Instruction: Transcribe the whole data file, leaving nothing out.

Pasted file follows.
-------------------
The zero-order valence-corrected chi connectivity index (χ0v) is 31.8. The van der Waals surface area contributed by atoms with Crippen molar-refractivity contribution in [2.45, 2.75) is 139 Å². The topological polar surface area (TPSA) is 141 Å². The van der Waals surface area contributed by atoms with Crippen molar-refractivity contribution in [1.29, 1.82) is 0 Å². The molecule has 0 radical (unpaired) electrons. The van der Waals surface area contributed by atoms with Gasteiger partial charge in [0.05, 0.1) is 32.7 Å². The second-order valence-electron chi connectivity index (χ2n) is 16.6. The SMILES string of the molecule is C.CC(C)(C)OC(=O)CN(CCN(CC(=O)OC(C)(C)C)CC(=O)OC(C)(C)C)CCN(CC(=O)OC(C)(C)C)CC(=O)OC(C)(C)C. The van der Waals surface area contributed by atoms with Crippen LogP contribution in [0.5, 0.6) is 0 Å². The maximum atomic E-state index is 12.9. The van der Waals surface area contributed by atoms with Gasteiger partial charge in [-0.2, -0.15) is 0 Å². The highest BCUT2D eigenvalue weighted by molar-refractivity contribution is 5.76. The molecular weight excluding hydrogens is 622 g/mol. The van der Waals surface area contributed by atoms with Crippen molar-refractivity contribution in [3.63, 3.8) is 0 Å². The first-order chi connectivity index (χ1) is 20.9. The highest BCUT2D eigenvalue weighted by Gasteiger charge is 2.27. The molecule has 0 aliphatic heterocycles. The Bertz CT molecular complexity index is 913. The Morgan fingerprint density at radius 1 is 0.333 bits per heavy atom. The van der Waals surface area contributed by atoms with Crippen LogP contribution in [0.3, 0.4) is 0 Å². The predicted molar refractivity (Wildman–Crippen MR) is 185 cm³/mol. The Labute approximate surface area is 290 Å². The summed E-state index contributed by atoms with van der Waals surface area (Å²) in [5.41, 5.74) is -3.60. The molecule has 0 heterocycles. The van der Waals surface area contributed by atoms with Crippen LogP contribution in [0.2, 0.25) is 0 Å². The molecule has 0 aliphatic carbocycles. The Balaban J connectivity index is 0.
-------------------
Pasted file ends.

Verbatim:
The zero-order valence-corrected chi connectivity index (χ0v) is 31.8. The van der Waals surface area contributed by atoms with Crippen molar-refractivity contribution in [2.45, 2.75) is 139 Å². The topological polar surface area (TPSA) is 141 Å². The van der Waals surface area contributed by atoms with Crippen molar-refractivity contribution in [1.29, 1.82) is 0 Å². The molecule has 0 radical (unpaired) electrons. The van der Waals surface area contributed by atoms with Gasteiger partial charge in [0.05, 0.1) is 32.7 Å². The second-order valence-electron chi connectivity index (χ2n) is 16.6. The SMILES string of the molecule is C.CC(C)(C)OC(=O)CN(CCN(CC(=O)OC(C)(C)C)CC(=O)OC(C)(C)C)CCN(CC(=O)OC(C)(C)C)CC(=O)OC(C)(C)C. The van der Waals surface area contributed by atoms with Crippen LogP contribution in [0.5, 0.6) is 0 Å². The maximum atomic E-state index is 12.9. The van der Waals surface area contributed by atoms with Gasteiger partial charge in [-0.2, -0.15) is 0 Å². The highest BCUT2D eigenvalue weighted by molar-refractivity contribution is 5.76. The molecular weight excluding hydrogens is 622 g/mol. The van der Waals surface area contributed by atoms with Crippen molar-refractivity contribution in [3.63, 3.8) is 0 Å². The first-order chi connectivity index (χ1) is 20.9. The highest BCUT2D eigenvalue weighted by Gasteiger charge is 2.27. The molecule has 0 aliphatic heterocycles. The Bertz CT molecular complexity index is 913. The Morgan fingerprint density at radius 1 is 0.333 bits per heavy atom. The van der Waals surface area contributed by atoms with Crippen LogP contribution in [0.3, 0.4) is 0 Å². The predicted molar refractivity (Wildman–Crippen MR) is 185 cm³/mol. The Labute approximate surface area is 290 Å². The summed E-state index contributed by atoms with van der Waals surface area (Å²) in [5.41, 5.74) is -3.60. The molecule has 0 heterocycles. The van der Waals surface area contributed by atoms with Crippen LogP contribution in [0.2, 0.25) is 0 Å². The molecule has 0 aliphatic carbocycles. The Balaban J connectivity index is 0.